What are Ascites?
If you notice swelling or tenderness in your cat’s abdomen, this could be a sign of fluid build up, which is indicative of an underlying health condition.
The buildup of fluids in the body is known as edema unless it occurs in the abdomen, in which case it is called ascites. Fluid buildup can put pressure on the cat’s stomach and chest, causing difficulty with eating or breathing. Ascites can be caused by a wide variety of health conditions ranging in severity, so although the fluid can be easily removed by a vet, treatment will focus on the cause of the fluid accumulation.
Symptoms of Ascites in Cats
Symptoms of ascites in cats may begin slowly, but then build up over time as more fluid collects in the abdomen. The symptoms your cat exhibits will depend on the underlying cause of the fluid build-up. Some of the symptoms you may notice include:
- Abdominal pain
- Abdominal swelling
- Difficulty breathing
- Loss of appetite
Causes of Ascites in Cats
A number of different health conditions can cause fluid to start building up in the abdomen, most of which are very serious and require the immediate attention of a vet. Some of the conditions that may cause ascites include:
- Abdominal organ failure
- Right-sided heart failure
- Nephritic syndrome (an inflammatory kidney condition)
- Peritonitis, or inflammation of the abdominal lining
Diagnosis of Ascites in Cats
Take your cat to a veterinarian as soon as you notice any symptoms of ascites. Discuss what symptoms you have noticed with the vet, and if your cat has experienced any physical trauma recently, be sure to mention this as well.
Although the vet should be able to identify excessive fluid in the abdomen just by feeling the area, more tests will need to be run to determine the cause. First, a urinalysis and chemistry profile will be performed to see how the liver and kidneys are functioning. An ultrasound of the abdomen may also be performed to take a closer look at the organs.
The vet may also need to remove a small sample of the fluid to look for the presence of bacteria or blood. This procedure is known as a peritoneal fluid analysis, and will help the vet get to the bottom of what is causing the buildup.
X-rays of the chest and abdomen may also be performed to look for signs of trauma or tumors. If the vet sees any masses, a biopsy may be required to determine if the tumor is cancerous.
Because partial heart failure could cause fluid build up, the vet may also suggest an EKG to determine if the heart is functioning properly.
The results of all of these tests will help the vet pinpoint the exact cause of the fluid buildup so he can create an effective treatment plan.
Treatment of Ascites in Cats
Treatment will first focus on making the cat more comfortable, and then will shift to treat the underlying cause of the fluid buildup. If the cat is struggling to breathe, a catheter will be placed into his abdomen to drain the fluid and allow him to breathe easier. The cat may be fitted with an oxygen mask during this time to help him breathe while the procedure takes place.
Diuretics may also be administered to help with the fluid removal, however, these drugs can cause potassium levels in the blood to drop, which can lead to serious side effects.
After the fluid has been removed, the vet will need to treat the underlying cause to prevent it from building up again. Treatment will vary greatly depending on the cause. For example, peritonitis can be treated with antibiotics, however, a cancerous tumor may need to be removed via surgery. Surgery may also be required if the cause is a ruptured organ due to injury. Unfortunately, some causes of ascites are untreatable or very difficult to treat, including heart and liver failure.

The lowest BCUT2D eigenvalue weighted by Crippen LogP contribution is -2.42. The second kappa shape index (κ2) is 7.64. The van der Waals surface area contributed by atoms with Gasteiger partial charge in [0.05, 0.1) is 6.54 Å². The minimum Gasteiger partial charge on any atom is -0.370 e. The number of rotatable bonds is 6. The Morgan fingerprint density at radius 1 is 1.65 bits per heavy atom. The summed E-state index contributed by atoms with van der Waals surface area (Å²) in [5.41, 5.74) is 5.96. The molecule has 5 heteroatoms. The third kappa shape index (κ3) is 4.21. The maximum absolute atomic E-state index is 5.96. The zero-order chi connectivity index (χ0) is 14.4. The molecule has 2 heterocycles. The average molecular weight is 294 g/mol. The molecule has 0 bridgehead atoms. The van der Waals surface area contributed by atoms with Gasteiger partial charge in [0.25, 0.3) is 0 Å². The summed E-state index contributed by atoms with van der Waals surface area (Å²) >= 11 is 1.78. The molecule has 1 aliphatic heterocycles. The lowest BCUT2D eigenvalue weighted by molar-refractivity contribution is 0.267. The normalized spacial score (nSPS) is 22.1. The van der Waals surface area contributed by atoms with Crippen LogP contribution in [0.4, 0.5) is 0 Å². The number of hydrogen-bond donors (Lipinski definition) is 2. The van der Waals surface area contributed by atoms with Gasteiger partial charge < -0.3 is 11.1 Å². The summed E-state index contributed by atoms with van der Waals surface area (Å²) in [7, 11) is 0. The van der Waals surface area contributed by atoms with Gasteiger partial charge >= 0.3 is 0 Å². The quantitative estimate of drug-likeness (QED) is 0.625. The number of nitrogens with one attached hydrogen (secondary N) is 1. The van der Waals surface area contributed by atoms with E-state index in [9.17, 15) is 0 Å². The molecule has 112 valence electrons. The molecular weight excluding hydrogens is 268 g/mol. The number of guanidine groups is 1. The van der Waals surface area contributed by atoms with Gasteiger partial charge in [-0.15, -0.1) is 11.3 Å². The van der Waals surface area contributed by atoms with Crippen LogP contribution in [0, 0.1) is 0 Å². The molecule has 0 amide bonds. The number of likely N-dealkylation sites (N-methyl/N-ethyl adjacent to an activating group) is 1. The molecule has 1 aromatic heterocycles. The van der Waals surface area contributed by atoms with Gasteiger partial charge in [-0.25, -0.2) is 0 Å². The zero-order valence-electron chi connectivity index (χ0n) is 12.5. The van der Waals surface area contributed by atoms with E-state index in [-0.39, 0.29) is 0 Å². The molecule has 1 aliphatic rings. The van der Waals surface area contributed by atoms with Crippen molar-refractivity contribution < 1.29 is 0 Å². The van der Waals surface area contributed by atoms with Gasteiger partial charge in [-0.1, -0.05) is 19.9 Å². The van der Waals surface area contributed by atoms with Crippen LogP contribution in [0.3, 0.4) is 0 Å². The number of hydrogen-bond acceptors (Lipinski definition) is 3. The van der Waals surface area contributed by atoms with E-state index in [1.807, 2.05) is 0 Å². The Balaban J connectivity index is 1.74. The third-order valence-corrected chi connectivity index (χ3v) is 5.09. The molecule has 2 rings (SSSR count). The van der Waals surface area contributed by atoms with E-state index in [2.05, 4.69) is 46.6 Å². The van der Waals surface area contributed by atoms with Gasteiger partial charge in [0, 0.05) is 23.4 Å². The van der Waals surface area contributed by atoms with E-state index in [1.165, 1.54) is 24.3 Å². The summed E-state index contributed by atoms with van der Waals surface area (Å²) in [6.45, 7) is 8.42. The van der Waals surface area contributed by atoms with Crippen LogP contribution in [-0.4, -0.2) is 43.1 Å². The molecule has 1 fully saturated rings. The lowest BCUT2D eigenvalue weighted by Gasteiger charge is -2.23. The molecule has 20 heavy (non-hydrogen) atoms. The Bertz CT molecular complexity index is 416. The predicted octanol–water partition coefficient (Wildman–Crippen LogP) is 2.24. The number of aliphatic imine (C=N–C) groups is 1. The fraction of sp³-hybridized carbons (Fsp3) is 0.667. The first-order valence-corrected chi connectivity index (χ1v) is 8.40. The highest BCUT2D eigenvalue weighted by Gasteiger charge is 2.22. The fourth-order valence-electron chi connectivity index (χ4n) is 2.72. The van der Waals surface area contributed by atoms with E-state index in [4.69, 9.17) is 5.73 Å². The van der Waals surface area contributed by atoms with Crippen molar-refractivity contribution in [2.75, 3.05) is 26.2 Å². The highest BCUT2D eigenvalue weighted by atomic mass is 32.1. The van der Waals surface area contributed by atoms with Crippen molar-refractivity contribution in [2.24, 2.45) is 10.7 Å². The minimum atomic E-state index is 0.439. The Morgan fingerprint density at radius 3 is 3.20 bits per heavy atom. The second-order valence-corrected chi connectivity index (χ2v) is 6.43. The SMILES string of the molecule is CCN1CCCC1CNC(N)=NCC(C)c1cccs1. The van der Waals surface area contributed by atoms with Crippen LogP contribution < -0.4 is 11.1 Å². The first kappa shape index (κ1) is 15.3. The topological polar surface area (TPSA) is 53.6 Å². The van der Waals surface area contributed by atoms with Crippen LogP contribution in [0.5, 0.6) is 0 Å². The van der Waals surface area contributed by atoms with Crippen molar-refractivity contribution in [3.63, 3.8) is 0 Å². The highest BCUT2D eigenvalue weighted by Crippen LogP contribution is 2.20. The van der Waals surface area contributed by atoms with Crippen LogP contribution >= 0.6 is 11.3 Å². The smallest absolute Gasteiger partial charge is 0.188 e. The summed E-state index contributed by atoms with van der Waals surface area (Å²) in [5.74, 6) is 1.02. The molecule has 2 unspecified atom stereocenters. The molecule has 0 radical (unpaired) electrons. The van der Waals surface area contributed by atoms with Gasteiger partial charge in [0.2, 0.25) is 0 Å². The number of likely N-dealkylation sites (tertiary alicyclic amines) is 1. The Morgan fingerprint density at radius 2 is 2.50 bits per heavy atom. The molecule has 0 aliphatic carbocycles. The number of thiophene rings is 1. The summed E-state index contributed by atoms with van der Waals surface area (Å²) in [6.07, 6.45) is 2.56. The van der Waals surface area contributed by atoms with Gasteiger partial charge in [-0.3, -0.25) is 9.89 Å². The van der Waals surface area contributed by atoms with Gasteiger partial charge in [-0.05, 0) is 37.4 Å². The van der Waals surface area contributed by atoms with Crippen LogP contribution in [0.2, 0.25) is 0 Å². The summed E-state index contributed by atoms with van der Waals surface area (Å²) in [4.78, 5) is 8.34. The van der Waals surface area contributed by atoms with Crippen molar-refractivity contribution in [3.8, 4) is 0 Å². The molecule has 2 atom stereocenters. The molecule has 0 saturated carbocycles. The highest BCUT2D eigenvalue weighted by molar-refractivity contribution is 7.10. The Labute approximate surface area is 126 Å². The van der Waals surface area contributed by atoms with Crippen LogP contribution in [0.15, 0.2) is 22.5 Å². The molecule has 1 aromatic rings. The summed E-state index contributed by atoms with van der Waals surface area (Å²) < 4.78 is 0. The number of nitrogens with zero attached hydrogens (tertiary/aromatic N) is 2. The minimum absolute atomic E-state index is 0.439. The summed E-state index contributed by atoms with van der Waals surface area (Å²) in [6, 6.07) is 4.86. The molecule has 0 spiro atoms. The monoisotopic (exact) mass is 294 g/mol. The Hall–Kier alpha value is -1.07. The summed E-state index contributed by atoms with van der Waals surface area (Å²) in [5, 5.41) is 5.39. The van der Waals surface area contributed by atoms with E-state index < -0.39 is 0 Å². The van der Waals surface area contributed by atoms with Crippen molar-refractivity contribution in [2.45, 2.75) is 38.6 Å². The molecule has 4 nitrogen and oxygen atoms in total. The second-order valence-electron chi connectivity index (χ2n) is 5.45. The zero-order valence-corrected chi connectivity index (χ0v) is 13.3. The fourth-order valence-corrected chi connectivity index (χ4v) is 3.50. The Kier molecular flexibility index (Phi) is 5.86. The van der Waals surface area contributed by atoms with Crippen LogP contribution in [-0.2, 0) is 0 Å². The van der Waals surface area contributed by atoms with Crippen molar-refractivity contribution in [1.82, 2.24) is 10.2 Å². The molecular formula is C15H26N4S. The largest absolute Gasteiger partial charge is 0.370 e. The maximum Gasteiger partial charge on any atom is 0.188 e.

Recovery of Ascites in Cats
Fluid can easily be removed from the cat’s abdomen, but the cat’s recovery will depend on the underlying cause of ascites. To increase your cat’s chances of recovering fully, follow the vet’s orders closely and schedule a follow-up appointment with the vet so he can assess how your cat is healing.
The vet may ask you to change your cat’s diet to help prevent the accumulation of fluid. One of the most important changes is lowering your cat’s salt intake, which will reduce bloating and water retention.
If ascites was caused by trauma, it may be wise to keep your cat indoors so you can keep a closer eye on him and prevent further injuries. You will also need to keep other pets away from your cat while he recovers if trauma is the underlying cause.
Ascites Questions and Advice from Veterinary Professionals
My kitten is only 24 days old, and I feel a stinky smells from her genital area. Her abdomen is also not in normal shape, its big. She is unable to eat properly. Is there any medicin to help her? should I use lasix to remove her abdominal fluid? I feed them with home made kmr. is that ok with them?
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My male cat has dysplasia of tricuspid valve and has ascite. He is 1 year old and weights about 9 pounds. He takes 1 ml of injectable Lasix every 8 hours but he still doesn’t eliminate all the liquid he drinks. His veterinarian suggested puncture and I am desperate because the cat can’t take it any more. Please tell me what other DIURETIC - MORE EFFICIENT - I could at least try ?
I know he is not going to recover. I know he is going to die. But maybe if I can keep him around for just a little while without make him suffer too much.
My female is 16 has hyperthytoidism & has fluid in stomach too. Vet drained 640 ml. Did abdominal ultrasound & biopsy on stomach fluid & spleen fluid. All inconclusive!vet recommends putting her down as quality of life us unknown. I am distraught. Any thoughts
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